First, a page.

Easter Vigil Mass
4/5 April 2015
St. Macartan’s Cathedral, 8.00pm
My dear friends,
The ceremonies of the past three days have brought us to the end of the earthy life of Jesus Christ. They were not happy days and didn’t bring us joy. It was a shameful and painful death, accepted and courageously seen through for a purpose. It was neither defensible nor deserved. The manner of death confirmed mankind’s need of redemption and highlighted the love of God which could overlook the pain, rejection and suffering involved to establish a new dispensation in the relationship between God and his people.
The Scripture readings in our Vigil Mass this evening take us through the fickleness in man’s relationship with God since creation brought light and life to our world. There is often an incompleteness in our relationships which death makes us feel with more intensity. The scene which opens before us in the Gospel reading is reassuring, if frightening for the women who went to the tomb. They are not paralysed by their fear. Their presence and the spices they bring are an expression of their love and care. When a child is born, he is born into the arms and care of a mother. A child is unready to live in this world. Given a mother, everything changes. Our birth into eternal life is not totally different to our birth into life. The hands that receive us at death are not the rough hands of the world.
Death is part of all life. The traditional family set of prayers usually included a prayer for a happy death. Young minds usually associated a happy death with being cradled in the loving arms of family and Church, fully at peace with God and everyone around us. Sadly unredeemed mankind is very much aware that the reality is very different. Some die in broken and compromised situations, maybe still bitter, unforgiving and unforgiven, angry, indifferent to God and community. Death often catches people before they have had or taken the time to say things that should have been said or done things that should have been done.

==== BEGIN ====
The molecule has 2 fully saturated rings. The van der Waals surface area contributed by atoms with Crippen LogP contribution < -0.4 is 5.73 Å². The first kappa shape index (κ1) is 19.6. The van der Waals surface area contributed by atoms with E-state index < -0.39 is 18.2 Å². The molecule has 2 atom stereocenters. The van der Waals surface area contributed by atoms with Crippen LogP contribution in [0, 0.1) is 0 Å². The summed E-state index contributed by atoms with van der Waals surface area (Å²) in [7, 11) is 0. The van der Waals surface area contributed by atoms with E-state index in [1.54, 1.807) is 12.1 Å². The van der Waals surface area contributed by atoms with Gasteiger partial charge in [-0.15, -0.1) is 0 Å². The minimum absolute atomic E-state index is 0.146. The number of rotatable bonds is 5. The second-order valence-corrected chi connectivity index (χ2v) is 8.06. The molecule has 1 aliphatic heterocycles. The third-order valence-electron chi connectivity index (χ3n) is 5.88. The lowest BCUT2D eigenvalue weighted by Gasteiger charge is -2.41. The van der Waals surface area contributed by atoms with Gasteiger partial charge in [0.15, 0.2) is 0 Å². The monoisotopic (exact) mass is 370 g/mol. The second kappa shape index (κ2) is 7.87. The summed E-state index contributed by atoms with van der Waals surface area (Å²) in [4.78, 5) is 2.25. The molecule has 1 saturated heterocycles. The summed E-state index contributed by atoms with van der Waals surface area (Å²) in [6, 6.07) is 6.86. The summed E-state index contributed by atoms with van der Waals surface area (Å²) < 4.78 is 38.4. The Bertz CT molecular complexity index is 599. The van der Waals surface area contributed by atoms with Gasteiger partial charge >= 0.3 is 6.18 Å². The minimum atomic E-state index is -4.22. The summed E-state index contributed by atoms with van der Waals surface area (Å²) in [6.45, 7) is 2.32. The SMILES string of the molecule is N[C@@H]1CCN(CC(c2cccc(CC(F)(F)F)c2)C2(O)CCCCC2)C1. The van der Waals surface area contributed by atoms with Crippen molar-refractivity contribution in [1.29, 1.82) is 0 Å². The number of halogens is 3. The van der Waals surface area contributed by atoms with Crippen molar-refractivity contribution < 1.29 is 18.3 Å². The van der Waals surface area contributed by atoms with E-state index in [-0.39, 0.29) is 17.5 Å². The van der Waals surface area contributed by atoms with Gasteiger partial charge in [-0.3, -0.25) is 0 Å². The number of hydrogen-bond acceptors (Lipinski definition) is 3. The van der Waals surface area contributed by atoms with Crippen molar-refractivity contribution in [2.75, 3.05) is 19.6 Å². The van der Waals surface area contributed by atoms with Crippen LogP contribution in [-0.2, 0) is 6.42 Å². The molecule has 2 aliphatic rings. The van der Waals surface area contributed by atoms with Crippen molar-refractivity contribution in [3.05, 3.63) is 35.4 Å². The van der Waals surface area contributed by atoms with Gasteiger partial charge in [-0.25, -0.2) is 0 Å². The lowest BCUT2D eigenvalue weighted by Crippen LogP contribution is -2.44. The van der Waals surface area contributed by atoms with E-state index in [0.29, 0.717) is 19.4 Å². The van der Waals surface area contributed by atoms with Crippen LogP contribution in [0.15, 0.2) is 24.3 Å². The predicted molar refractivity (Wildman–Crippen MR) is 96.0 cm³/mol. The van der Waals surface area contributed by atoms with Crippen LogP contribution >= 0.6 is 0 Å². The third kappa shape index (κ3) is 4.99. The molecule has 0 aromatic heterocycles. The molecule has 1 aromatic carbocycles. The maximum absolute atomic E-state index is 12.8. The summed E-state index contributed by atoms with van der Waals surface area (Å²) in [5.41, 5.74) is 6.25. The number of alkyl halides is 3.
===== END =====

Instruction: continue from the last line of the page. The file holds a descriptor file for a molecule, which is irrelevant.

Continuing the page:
I am thinking of a man in his fifties who was unable to forgive himself because his mother (when he was seven and unaware that she was dying) had asked him to come and hug her and he, inhibited and male, had refused. It was now more than forty years later and he was still hurting. I can think also of the funeral of a man who just before he was killed in an accident had a major blow-up with his family and stomped out of the house in a rage of anger. There are times when we are too preoccupied with our own lives to reach out to others. We may now feel that what was left unfinished lies irrevocably unfinished and we may be ravaged with guilt.
In a few minutes time, you will be invited to renew your baptismal promises and asked – Do you believe in the Holy Spirit, the holy Catholic Church, the Communion of Saints, the forgiveness of sins, the resurrection of the body and life everlasting? If we accept the communion of saints, we believe that we are still in vital communion with those who have died. We can continue to communicate with them and our relationship with them can continue to grow. Reconciliations which, for many human reasons, could not be achieved in this life can now take place. We must not forget that, on the cross, Christ forgave the good thief.
We have come to the end of our Holy Week ceremonies. The week has left us deep in appreciation and admiration for what God has done for us in Jesus Christ. He has healed the breach between our faithful God and our fickle selves. We can truthfully make a new and a fresh start. The journey has not ended. We have a better understanding of the role of death in life and in linking with eternity. We do not yet fully understand the mystery with which you have graced us but we can accept in faith your assurance that later, we will understand. We believe that having died with Christ we shall return to life with him. His life now is life with God. We too should be dead to sin but alive for God in Christ Jesus. Amen.
+Liam S. MacDaid
4 April 2015